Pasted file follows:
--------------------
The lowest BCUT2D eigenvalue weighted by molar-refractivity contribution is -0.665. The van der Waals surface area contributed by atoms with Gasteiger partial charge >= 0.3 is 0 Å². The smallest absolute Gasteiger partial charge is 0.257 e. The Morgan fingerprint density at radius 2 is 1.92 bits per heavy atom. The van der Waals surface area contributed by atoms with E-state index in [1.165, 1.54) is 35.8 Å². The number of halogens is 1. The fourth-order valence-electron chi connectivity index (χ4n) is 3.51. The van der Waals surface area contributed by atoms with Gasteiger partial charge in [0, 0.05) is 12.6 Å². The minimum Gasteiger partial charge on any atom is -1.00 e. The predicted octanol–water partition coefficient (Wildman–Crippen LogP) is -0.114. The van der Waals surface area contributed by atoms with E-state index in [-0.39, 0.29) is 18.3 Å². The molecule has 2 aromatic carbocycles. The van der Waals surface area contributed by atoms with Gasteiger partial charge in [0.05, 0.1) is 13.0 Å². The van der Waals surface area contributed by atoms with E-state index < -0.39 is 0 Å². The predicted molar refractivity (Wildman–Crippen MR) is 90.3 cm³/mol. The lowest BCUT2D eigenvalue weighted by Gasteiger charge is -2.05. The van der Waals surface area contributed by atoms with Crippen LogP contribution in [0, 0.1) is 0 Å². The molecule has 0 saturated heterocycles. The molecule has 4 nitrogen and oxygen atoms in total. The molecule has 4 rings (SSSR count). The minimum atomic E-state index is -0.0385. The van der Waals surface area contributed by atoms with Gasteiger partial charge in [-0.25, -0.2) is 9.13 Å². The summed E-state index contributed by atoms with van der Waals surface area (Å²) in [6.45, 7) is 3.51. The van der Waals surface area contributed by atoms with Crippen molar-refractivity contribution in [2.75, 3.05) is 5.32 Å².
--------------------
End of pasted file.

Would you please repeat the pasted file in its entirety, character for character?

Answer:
The lowest BCUT2D eigenvalue weighted by molar-refractivity contribution is -0.665. The van der Waals surface area contributed by atoms with Gasteiger partial charge >= 0.3 is 0 Å². The smallest absolute Gasteiger partial charge is 0.257 e. The Morgan fingerprint density at radius 2 is 1.92 bits per heavy atom. The van der Waals surface area contributed by atoms with E-state index in [1.165, 1.54) is 35.8 Å². The number of halogens is 1. The fourth-order valence-electron chi connectivity index (χ4n) is 3.51. The van der Waals surface area contributed by atoms with Gasteiger partial charge in [0, 0.05) is 12.6 Å². The minimum Gasteiger partial charge on any atom is -1.00 e. The predicted octanol–water partition coefficient (Wildman–Crippen LogP) is -0.114. The van der Waals surface area contributed by atoms with E-state index in [-0.39, 0.29) is 18.3 Å². The molecule has 2 aromatic carbocycles. The van der Waals surface area contributed by atoms with Gasteiger partial charge in [0.05, 0.1) is 13.0 Å². The van der Waals surface area contributed by atoms with E-state index < -0.39 is 0 Å². The predicted molar refractivity (Wildman–Crippen MR) is 90.3 cm³/mol. The lowest BCUT2D eigenvalue weighted by Gasteiger charge is -2.05. The van der Waals surface area contributed by atoms with Crippen LogP contribution in [0, 0.1) is 0 Å². The molecule has 0 saturated heterocycles. The molecule has 4 nitrogen and oxygen atoms in total. The molecule has 4 rings (SSSR count). The minimum atomic E-state index is -0.0385. The van der Waals surface area contributed by atoms with Gasteiger partial charge in [-0.25, -0.2) is 9.13 Å². The summed E-state index contributed by atoms with van der Waals surface area (Å²) in [6.45, 7) is 3.51. The van der Waals surface area contributed by atoms with Crippen molar-refractivity contribution in [2.75, 3.05) is 5.32 Å².